1. Download the .dvw files from VolleyMetrics.
2.1 for Mac, you’re looking for something like this on that next page:
2.2 for Windows, you’re looking for this (base), then this (actual download).
3. Download and install RStudio, an IDE (integrated development environment) for R. This will make everything easier to work with.
4. Open RStudio and select New Directory – then New Project under Project Type. Name the directory whatever you’d like and you can set the project as a subdirectory of some other folder. Or just leave it blank. Either is fine.
5. You should be here now:
6. Get .dvw files into the correct folder so we can easily read/import them into R. You’re going to type “getwd()” and hit enter (those are parentheses, not a zero). This will give you the “working directory” location – it’s just a fancy name for where you want to save stuff and/or easily pull files from. You can see that mine on my mac is just my Users folder
7. All this really means is that in my chad.gordon folder, there’s a new folder that R built called volleydork. Inside that new volleydork folder is where R has saved the new project I just created.
8. Your “working directory” is important. Throw all of your .dvw files in there. My advice? Just throw them in by themselves. Don’t have them in folders, just dump a bunch of .dvw files directly into that volleydork folder. Like below:
9. Ok great, we have RStudio up and running, we have all the raw data in our “working directory” (the same folder as the project itself, the .Rproj file). Now we need to download a couple tools to help us get where we need to go.
10. First we’re going to need a couple libraries in R. Libraries are packaged chunks of functions that we can take advantage of. So in our case, rather than figuring out how to chop up a .dvw file into something useful, there’s a package for that! (Thanks Ben Raymond!).
10.1 First line of code you’ll need:
10.2 Ben reminded me that his package isn’t on CRAN so you’ll need to install it this way
10.3 To add the other libraries to R, we type: install.packages(“tidyverse”) and hit enter. Rinse and repeat with classInt, cluster, factoextra, gridExtra. I honestly can’t remember what half of those do, but apparently I needed them.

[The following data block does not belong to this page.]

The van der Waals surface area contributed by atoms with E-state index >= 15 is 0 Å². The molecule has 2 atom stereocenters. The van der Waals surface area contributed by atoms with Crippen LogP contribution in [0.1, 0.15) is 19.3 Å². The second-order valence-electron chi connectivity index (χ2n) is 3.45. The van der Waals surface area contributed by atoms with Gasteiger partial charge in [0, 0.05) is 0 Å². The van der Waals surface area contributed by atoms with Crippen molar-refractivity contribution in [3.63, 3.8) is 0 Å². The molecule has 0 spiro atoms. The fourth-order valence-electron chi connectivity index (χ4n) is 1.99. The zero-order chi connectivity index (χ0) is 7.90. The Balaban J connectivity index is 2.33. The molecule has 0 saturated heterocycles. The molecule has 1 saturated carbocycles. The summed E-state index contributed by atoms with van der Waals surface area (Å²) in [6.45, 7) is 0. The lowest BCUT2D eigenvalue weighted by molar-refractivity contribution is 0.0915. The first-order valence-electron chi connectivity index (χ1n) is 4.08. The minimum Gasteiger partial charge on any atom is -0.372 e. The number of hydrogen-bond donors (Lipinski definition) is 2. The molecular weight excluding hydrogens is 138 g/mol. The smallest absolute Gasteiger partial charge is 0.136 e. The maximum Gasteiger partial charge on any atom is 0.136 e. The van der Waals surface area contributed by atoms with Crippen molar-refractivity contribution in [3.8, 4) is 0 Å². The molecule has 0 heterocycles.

11. Now, you’ll need all the code.
12. Go here, copy the code, and run it:
12.1 Then go here, copy the code, and run it (this code is a little older, but will get the ball rolling):
14. No but really, the first piece is what I use to “parse” the .dvw file. To get it into something usable for analysis. The second piece is what I use to create the Expected Value columns and whatnot.
15. Test it out
15.1 Try running the following:
a <- aggregate(eV_added ~ team*player_name, subset(master, skill==”Attack”), mean)
b <- aggregate(count ~ team*player_name, subset(master, skill==”Attack”), mean)
c <- merge(a,b)
15.2 This will give you the Expected Value Added (eV+) for Attacking by player, by team + the count of the number of attempts.
15.3 From here, you can play around with other stuff, but you’ll also have a neat dataframe of all your matches, you can reference stuff by match_id, set_id, etc…look at specific teams, players, etc.
15.4 Keep in mind, that during the parsing process, I doooo chop out a few columns that I don’t find super useful. This is because I’m working with like millions of rows of data so chopping out a bunch of columns saves me a lot of time. For you, you might want to go back into the Parse code and remove the line: master <- master[,c(1,2,4,6,8,10,11,12,13,14,19,20,21,23,24,54,55,56,57,58,59,72,73,74,75,79,80,81,82,83)]
This is me only keeping certain columns. Just an FYI.
15.5 Also, please keep in mind that we are creating “Expected Value” using the situational efficiencies described in previous posts. You are obviously free to change these to suit your needs. But this is the just baseline that I am currently running with as an example.
15.6 Good luck!
15.7 Back now, to predicting the future.